Friday, July 13, 2012

Voice(s) of America...(and elsewhere)

As a kind of postscript to yesterday's news is this related tidbit.  If you remember, Mac's - and consequently our - story became the basis for Rob Walker's NY Times article "Cyberspace When You're Dead" last year. As it so happens, this issue has been addressed again via a short Voice of America radio broadcast created by reporter and journalist extraordinaire, Adam Phillips.

Adam chatted with some of us recently regarding our endeavors to extend Mac's cyberspace life and the broadcast features  comments from Mac's mom, Dana Tonnies, Mark Plattner and yours truly, discussing issues which should be familiar to y'all by now.

That being said, Voice of America broadcasts are not  aired in the USA, though there is a live stream on their website and a podcast available eventually (I think). However, here's a link to the transcript: "In Death, Who Owns Your Online Afterlife?".


Image by Brian Froud

Meanwhile, Adam has a number of interesting podcasts found within his online files, one of which I listened to the other night and throughly enjoyed.

Remember this excerpt from Mac's last book (published posthumously)?

"Finally, I wondered the unthinkable: what if the antics of the" absurd humanoids" documented by Vallee weren't the work of some overarching intelligence? What if they happened just as reported, without the need to invoke externally imposed psychosocial thermostats?

This notion struck me as deliciously ironic. It suggested that the encounters with nonhumans that haunt our folklore were real, not necessarily projections preying on our gullibility. Could "fairies" and" elves" -and all their mythical successors-be distorted representations of an actual species?

While curiously appealing, the idea seemed totally orthogonal to science. Psychologists maintain that legendary "little people" are beings of the mind, the brain's instinctive attempt to populate the darkness. They're also quick to point out that modern accounts of spindly gray aliens are almost certainly due to fantasy-prone personalities, poorly trained therapists, and hallucinations experienced during episodes of sleep paralysis.

This analysis is attractive on several levels. It neatly does away with the specter of the Other we repeatedly encounter in myths. It also assuages our fears that our world might be fair game for dispassionate ET scientists, with their glittering probes and omnipotent saucers.

Alas, it fails."

Mac, Jacques Vallee, and others, had a specific interest in faerie lore and it's relation to other paranormal "mythology" - specifically that of  extraterrestrial entities.

Well, Adam Phillips takes us to Ireland, where we can hear first-hand accounts of encounters with Ireland's "Good Neighbors"... those indigenous - and anomalous - entities that comprise the most ancient of all Celtic races - often purported to reside in a parallel Otherworld - the daoine sĂ­dhe. If interested, that podcast can be found here.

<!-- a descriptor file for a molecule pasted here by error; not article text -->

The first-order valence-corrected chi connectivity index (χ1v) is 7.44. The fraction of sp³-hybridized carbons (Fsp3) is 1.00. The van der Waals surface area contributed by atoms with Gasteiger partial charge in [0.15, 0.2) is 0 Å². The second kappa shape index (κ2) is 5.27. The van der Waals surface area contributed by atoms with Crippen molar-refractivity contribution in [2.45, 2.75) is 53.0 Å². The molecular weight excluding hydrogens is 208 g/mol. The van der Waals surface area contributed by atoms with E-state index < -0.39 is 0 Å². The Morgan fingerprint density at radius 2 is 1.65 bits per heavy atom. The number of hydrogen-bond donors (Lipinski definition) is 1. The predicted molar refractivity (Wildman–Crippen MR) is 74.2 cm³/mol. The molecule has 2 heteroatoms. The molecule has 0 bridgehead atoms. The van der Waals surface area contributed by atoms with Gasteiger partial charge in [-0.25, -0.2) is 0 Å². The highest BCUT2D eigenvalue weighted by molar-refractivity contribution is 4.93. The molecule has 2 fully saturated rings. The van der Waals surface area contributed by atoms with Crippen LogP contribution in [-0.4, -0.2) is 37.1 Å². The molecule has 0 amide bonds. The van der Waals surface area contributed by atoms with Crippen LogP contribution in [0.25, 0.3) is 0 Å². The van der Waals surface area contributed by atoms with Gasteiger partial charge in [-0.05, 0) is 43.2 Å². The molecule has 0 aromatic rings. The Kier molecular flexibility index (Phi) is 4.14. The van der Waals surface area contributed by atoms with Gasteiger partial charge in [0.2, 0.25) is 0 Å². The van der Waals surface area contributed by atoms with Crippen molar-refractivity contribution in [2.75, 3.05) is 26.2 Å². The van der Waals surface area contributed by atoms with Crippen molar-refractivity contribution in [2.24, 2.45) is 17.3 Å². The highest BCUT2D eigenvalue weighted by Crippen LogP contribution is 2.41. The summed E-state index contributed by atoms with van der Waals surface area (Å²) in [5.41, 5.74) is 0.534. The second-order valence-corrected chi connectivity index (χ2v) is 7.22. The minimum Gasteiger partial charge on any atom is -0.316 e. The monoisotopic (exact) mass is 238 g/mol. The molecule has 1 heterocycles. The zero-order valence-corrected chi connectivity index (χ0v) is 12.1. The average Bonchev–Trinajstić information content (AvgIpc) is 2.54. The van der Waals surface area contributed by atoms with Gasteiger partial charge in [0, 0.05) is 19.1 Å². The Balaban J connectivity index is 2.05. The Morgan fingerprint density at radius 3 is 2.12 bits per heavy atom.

Thursday, July 12, 2012

Image by Mike Clelland

"This is Mac Tonnies' Posthuman Blues Blog as it was captured shortly after his death. We hope future historians, the curious and his friends will read these words and Grok Mac in fullness."

- Capn Marrrrk Plattner via PostHuman

Awesome news from Capn Marrrrk Plattner: there is now a Posthuman! For those of you who didn't know, Mark has been busy capturing Mac's Posthuman Blues blog in its entirety - yes, in its entirety - for quite some time. Talk about dedicated friends... In any case, Mac work (and Mark's) now has a permanent and dedicated home... untouched by the hands of time (and the excrement of spam).

In a separate intro - Separating the Tears from the Rain - Mark writes:

"Whether he knew it or not, Mac influenced a great many people across many different disciplines, and simply put, we want a memorial for our friend who died way too soon. This version of Posthuman Blues is frozen in time right up to Mac's last post, and the comment thread which details the discovery of his death and aside from his books, it's the closest anyone can come to knowing the essence of Mac Tonnies, a man who was certainly worth knowing. In general, I really dislike saying, "What Mac would have wanted..." type statements, but I was under the impression that he really would have wanted to upload his consciousness into a computer. How awesomely Posthuman is that? Alas, instead of talking with Macbot we have to satisfy ourselves with the salient data points he was willing to share."

Congratulations, Capn Marrrrk!!!

And I think that I speak for us all, when I say thank you.